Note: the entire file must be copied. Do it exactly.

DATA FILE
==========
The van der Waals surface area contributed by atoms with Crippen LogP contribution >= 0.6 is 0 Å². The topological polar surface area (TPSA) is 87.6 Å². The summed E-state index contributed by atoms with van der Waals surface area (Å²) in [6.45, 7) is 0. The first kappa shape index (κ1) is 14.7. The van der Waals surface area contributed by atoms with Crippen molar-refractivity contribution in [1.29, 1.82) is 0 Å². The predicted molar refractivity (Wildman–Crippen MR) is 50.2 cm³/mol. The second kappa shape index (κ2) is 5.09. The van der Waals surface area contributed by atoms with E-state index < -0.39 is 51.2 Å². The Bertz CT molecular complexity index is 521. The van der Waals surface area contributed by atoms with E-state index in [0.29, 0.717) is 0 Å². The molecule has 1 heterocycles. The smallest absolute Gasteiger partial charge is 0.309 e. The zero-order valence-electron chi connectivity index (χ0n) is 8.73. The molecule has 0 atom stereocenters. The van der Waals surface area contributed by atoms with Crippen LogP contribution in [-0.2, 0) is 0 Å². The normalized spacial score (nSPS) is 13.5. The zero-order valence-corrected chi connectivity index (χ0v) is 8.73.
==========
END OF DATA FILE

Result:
The van der Waals surface area contributed by atoms with Crippen LogP contribution >= 0.6 is 0 Å². The topological polar surface area (TPSA) is 87.6 Å². The summed E-state index contributed by atoms with van der Waals surface area (Å²) in [6.45, 7) is 0. The first kappa shape index (κ1) is 14.7. The van der Waals surface area contributed by atoms with Crippen molar-refractivity contribution in [1.29, 1.82) is 0 Å². The predicted molar refractivity (Wildman–Crippen MR) is 50.2 cm³/mol. The second kappa shape index (κ2) is 5.09. The van der Waals surface area contributed by atoms with E-state index < -0.39 is 51.2 Å². The Bertz CT molecular complexity index is 521. The van der Waals surface area contributed by atoms with E-state index in [0.29, 0.717) is 0 Å². The molecule has 1 heterocycles. The smallest absolute Gasteiger partial charge is 0.309 e. The zero-order valence-electron chi connectivity index (χ0n) is 8.73. The molecule has 0 atom stereocenters. The van der Waals surface area contributed by atoms with Crippen LogP contribution in [-0.2, 0) is 0 Å². The normalized spacial score (nSPS) is 13.5. The zero-order valence-corrected chi connectivity index (χ0v) is 8.73.